Wondering why running with the correct form is important? We’ve previously discussed foot strike importance and ways to modify that aspect of your running form. Reduced force at our joints = Reduced injury rate.
Load Management/10% Rule
Studies have shown that when we keep weekly running progressions around 10% our risk for injury significantly reduces. The 10% rule helps manage running volume and gives a recommendation on how to increase your mileage over weeks to months.
Here is what this means. Let’s say last week I ran 1 mile on Monday, 2 miles on Wednesday, and 1 mile on Friday for a total of 4 miles. This week I should only be progressing by 10% of those 4 miles (0.4 miles). I will have an extra 0.4 mile I can add somewhere into my training program. At the start of the spring when runners tend to start getting back outside, it’s important to keep in mind this rule and not overstep your body’s limits. For example, week 1 you run 5 miles and then week 2 you run 20 miles (300% increase).
This 10% rule can also be applied to the external/internal stress calculation that we talked about above.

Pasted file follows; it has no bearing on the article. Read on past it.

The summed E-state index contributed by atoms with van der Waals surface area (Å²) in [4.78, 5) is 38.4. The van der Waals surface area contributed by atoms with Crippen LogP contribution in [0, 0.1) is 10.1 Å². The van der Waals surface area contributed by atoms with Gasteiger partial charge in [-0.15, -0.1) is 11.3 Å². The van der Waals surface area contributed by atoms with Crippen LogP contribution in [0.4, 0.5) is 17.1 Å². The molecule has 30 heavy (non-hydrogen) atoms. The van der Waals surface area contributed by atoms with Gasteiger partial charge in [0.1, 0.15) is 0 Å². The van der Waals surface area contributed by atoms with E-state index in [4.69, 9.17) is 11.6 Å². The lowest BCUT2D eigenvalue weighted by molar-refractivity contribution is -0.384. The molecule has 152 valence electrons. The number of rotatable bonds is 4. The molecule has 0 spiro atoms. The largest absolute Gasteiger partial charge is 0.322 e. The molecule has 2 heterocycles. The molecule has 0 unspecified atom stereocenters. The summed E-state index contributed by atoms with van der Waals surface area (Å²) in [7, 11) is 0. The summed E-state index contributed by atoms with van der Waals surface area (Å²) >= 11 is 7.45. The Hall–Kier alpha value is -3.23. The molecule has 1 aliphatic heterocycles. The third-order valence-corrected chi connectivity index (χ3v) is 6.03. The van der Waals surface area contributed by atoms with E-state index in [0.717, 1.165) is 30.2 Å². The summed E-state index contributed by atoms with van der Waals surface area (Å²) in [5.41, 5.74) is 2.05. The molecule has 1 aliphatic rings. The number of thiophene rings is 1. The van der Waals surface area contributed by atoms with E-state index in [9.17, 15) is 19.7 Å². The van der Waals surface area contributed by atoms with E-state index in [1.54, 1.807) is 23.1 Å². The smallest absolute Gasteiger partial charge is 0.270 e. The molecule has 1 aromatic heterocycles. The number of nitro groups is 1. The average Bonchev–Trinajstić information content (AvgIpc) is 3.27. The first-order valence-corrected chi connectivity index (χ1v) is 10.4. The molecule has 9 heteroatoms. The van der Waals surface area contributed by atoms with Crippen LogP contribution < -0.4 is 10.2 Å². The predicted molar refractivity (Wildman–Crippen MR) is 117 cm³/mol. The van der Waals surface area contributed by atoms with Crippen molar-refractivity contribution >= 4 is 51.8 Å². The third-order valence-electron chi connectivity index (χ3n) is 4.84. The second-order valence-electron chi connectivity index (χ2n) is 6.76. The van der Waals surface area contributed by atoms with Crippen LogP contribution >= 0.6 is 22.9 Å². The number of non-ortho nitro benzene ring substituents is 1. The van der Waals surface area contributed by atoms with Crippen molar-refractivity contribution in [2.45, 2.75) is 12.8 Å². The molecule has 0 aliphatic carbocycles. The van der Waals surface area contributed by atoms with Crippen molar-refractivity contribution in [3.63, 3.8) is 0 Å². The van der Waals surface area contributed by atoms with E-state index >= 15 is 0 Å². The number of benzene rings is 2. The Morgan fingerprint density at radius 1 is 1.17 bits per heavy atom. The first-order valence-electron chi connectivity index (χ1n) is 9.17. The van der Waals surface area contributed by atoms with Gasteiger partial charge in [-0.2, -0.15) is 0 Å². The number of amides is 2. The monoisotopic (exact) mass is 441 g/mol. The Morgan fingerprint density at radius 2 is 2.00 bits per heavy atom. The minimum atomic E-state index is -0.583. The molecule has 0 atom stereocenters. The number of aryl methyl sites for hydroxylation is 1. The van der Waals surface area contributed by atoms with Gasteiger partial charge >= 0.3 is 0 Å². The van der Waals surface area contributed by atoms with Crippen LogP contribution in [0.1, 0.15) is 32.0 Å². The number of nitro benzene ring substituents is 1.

The typical runner should replace their shoes when they are worn out (around 400-500 miles). The biggest wear in shoes comes in the first 100 miles. The research for footwear based on arch height and injury risk is inconclusive, meaning we don’t think it plays a large enough role to consider as a large factor when choosing footwear. Recent 2020 research states that wearing a shoe that prevents excessive pronation (ankle turning inward, see photo below) may help reduce foot/ankle related injuries. Custom foot orthotics can be an option to help prevent excessive pronation leading to injury of the foot/leg.
All in all, while the pronation limited shoe may be beneficial, the largest factor continues to be comfort. If a shoe is comfortable to you, continue to use it for your running and training purposes.
All this to say…
There are many aspects of being a runner that can contribute to running related injuries. Overall, running injuries tend to stem from a few variables: load management, running form, decreased use of strength training, lack of a proper warm up, and/or footwear. Injuries can come from one or a multitude of these variables which helps dictate our treatment plan.
Have more questions about running? Have you been dealing with pain while running that doesn’t seem to get better with rest, ice, stretching, etc.? Need help getting started with a running program? PRO Therapy is happy to meet in person or chat on the phone with one of our Doctors of Physical Therapy to help get you ready to run!